Some CPG PR crisis scenarios are unique to CPG, others are not. But your key crisis team members need to be involved with the identification of crisis from the start. An important thing to remember is that a crisis can happen just because someone said it did, not because it ACTUALLY happened. We see this happen on social media frequently. For example, if someone accuses your company of fraud and makes the lawsuit public, whether you committed the alleged acts might be irrelevant; if the information is in the press, you may still need to defend yourself against it.  Another unforeseen example of this is the Tide Pod Challenge. When thousands of social media posts started popping up encouraging young people to eat Tide Pods, even though Tide has nothing to do with the challenge, Tide had to respond both in the immediate and long term, and researchers said the entire incident may have helped their brand image because their response was so swift and extensive. 

On the other hand, you should also determine what the trigger points are for responding to a crisis. Some crises’ need an immediate response from a company, some are better left communicated to a small audience and in other cases, in this fast-moving media world, it might be best not to execute a response at all. There is no “one size fits all,” for your response. The old adage of “get out in front of it,” still applies, in specific circumstances, but other situations require a more nuanced strategy.

A crisis that include consideration might be:

  • Injury to staff or public as a result of your product, processes, or location
  • A quality control issue, defect, or product recall
  • A natural diaster that effects your business, such as an earthquake, hurricane or flood
  • Legal action or public claims about an employee, client or customer
  • Emerging research or regulatory investigations that affect your product, your clients or the industry
  • Executive Leadership change

STEP 3: IDENTIFY STAKEHOLDERS AND AUDIENCES

Each CPG PR crisis may have multiple stakeholders who should be notified of a situation; in most cases, there will be multiple stakeholders. Your responses to each audience should be consistent but may vary in technicality, point of view, or details.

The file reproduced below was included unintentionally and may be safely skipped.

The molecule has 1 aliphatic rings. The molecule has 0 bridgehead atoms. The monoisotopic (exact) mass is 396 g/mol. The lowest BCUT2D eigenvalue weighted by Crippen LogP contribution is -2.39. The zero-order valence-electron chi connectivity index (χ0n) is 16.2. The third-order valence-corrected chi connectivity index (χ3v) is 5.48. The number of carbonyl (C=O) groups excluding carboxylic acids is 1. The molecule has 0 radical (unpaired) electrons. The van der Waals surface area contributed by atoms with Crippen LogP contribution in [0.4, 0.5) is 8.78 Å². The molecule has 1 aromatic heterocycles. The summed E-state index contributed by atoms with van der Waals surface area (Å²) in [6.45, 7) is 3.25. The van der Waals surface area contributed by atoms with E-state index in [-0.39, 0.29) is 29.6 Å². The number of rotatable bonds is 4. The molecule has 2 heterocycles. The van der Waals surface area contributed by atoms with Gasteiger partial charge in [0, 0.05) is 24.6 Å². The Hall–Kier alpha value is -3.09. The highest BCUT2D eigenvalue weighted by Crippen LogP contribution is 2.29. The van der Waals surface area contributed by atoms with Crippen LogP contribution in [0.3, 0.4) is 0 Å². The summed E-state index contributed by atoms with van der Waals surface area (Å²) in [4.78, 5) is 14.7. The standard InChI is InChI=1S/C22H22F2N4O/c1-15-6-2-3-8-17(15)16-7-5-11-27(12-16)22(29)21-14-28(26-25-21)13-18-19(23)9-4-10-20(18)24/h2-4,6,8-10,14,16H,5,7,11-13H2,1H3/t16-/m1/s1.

• Employees
  • Customers
  • Dispensaries
  • Partners
  • Investors
  • Government Regulators
  • Industry Media
  • National Media
  • Local Media

STEP 4: DETERMINE COMMUNICATION FORMATS

Again, strategies will vary depending on the PR crisis, but you should determine in advance HOW you will communicate your message. For example, will you address to the media or will you issue a press release? Will you comment on social media or will you make a video? Is this a matter that needs to be released to investors and if so, what is the timeline? Press conferences are rare in the CPG industry, but there may be a circumstance where this would be an effective tool.

STEP 5: IDENTIFY WHERE IMPORTANT INFORMATION IS HELD

Your key crisis communication team should have access to important contact information for each other, including emergency contacts and follow-up contacts. Your PR firm should have at the ready multiple pieces of information which will be needed in the case of a crisis. Having information on hand can sometimes be the difference between undesirable media coverage and squashing the coverage altogether.

LISTEN UP: THE ONGOING STEP

In the day-to-day of running a CPG brand, it’s easy to miss the signals. Be sure someone from your PR team is keeping an eye on industry trends and evaluating how they might impact your overall reputation and any crisis plans in place.  Having your finger on the pulse of these waves can help you navigate changing consumer, political, and investor perceptions more adeptly. From social media listing to media monitoring, when it comes time to decide about response triggers, you’ll have more insight into what kind of response will be well received.

There’s no single solution to CPG PR crisis planning. Your plan will be distinctive to your company culture, values, leadership, and risks. But should a crisis hit, you’ll be grateful for the plan that gives you a path for decision making.